8. How would you describe the company culture?
You probably read about it on their website, but asking about company culture directly to the people you’re interviewing with allows you to get their own perspective. It’s particularly important if you are talking to your potential direct manager or your peers. With this question you want to see what’s their approach, what is important to them, and see how they relate to the company’s mission and values (and yours).
9. How would I collaborate with my manager?
The relationship you’ll have with your direct manager will have a huge impact on your overall well-being in the position. You probably already know that anyway: who hasn’t had an amazing manager or a terrible one? This question is better asked to the manager themselves: “how will I collaborate with you?” You want to see if your manager will be set up regular 1:1s or team meetings, or if they’ll support you grow.
10. What is your management style?
The manager will tell you about the way they see their role and interactions with their employees. With this question you want to understand if the type of manager you want for yourself is the type of manager they are: are they giving you room to grow or are they hands-on? Are they supportive or not very present? Are they focused on data and numbers, or more on relationship building and trust? None of these answers are right or wrong. Depending on the role and the industry you work for, they might be very different. It’s important though that you work with someone who can provide you with what you need to be successful.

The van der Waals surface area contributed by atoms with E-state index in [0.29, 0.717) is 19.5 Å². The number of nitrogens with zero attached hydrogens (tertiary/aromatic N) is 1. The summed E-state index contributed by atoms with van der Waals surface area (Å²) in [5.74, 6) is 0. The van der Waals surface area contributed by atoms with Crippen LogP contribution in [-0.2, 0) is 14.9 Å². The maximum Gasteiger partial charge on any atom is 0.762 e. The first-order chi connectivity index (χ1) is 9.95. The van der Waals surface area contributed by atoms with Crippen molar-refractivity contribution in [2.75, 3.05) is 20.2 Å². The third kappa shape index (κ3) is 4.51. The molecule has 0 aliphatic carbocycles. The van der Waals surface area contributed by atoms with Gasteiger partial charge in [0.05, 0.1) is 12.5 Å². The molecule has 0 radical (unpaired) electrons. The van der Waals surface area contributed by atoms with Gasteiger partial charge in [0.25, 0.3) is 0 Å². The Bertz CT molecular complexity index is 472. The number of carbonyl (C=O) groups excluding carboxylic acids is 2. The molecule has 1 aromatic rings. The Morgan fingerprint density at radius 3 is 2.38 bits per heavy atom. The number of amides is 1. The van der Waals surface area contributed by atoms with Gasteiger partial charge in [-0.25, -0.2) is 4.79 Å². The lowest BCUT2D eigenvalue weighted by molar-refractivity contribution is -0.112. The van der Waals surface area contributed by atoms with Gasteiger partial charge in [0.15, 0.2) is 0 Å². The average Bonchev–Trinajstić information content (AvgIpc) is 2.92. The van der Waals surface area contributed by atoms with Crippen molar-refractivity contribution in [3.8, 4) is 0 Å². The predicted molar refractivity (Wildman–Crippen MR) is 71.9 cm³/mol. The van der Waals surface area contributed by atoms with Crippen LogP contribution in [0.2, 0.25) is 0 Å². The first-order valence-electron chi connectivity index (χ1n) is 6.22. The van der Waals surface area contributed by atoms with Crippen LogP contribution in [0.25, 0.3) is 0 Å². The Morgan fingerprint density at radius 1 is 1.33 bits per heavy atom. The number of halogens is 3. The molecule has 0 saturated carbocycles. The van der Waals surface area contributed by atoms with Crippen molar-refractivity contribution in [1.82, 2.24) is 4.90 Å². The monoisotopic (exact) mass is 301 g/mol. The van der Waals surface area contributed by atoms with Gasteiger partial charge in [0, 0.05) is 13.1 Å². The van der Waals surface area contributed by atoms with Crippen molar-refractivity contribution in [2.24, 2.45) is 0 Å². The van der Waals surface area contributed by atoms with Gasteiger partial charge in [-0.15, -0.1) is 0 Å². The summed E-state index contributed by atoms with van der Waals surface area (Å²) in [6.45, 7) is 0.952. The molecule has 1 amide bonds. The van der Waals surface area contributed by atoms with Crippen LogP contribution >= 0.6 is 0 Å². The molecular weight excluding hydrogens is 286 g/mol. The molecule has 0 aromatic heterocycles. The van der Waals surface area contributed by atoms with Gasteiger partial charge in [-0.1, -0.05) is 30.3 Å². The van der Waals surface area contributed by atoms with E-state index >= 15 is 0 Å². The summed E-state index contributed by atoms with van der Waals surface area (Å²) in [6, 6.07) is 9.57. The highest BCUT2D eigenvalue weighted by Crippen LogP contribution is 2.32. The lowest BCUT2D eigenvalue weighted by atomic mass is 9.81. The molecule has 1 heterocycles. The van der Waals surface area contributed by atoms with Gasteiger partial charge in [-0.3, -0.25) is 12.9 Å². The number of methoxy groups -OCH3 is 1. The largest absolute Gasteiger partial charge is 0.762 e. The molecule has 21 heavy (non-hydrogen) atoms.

11. How are employees growing in the company?
Past the initial training and the support from your team and manager, you want to understand what the company does to support the continuing learning and development of their employees: are they organising on-going training programs? Are they working with vendors? How big is their employee development team? Would these training sessions be available to you?
12. How has the company impacted your own career/growth?
Another way to see how serious the company is about their employees’ growth is to ask the interviewer how it has impacted their own development. Maybe they were promoted internally, or they learned new skills. Get them to talk about their personal experience working for the company and see if this is a story you find inspiring.
13. What is the company’s growth strategy?
With this question you will show your interest in the company’s growth. Are they going to launch any new products or services? What is the growth of the company and how are they achieving it? What do they prioritise? How do they stay on top of competition?
14. What makes people stay?
This question is very straight-forward: what are the employees most passionate about in this company? Are they staying because the benefits and compensation are amazing, or because there are many growth opportunities, or maybe because the atmosphere is positive and empowering? Ask this question to see what current employees are happy about.
15. Is there anything about my background and experience you would need me to clarify?
If you feel like there might have been questions you didn’t answer very clearly or some areas that you wished you had talked about, you can also ask the interviewer if there’s anything they would want more clarity on. Now, if I were asked this by a candidate, I would probably answer with the same question: “is there anything about your background and experience you would want to clarify?” Be ready for this 😉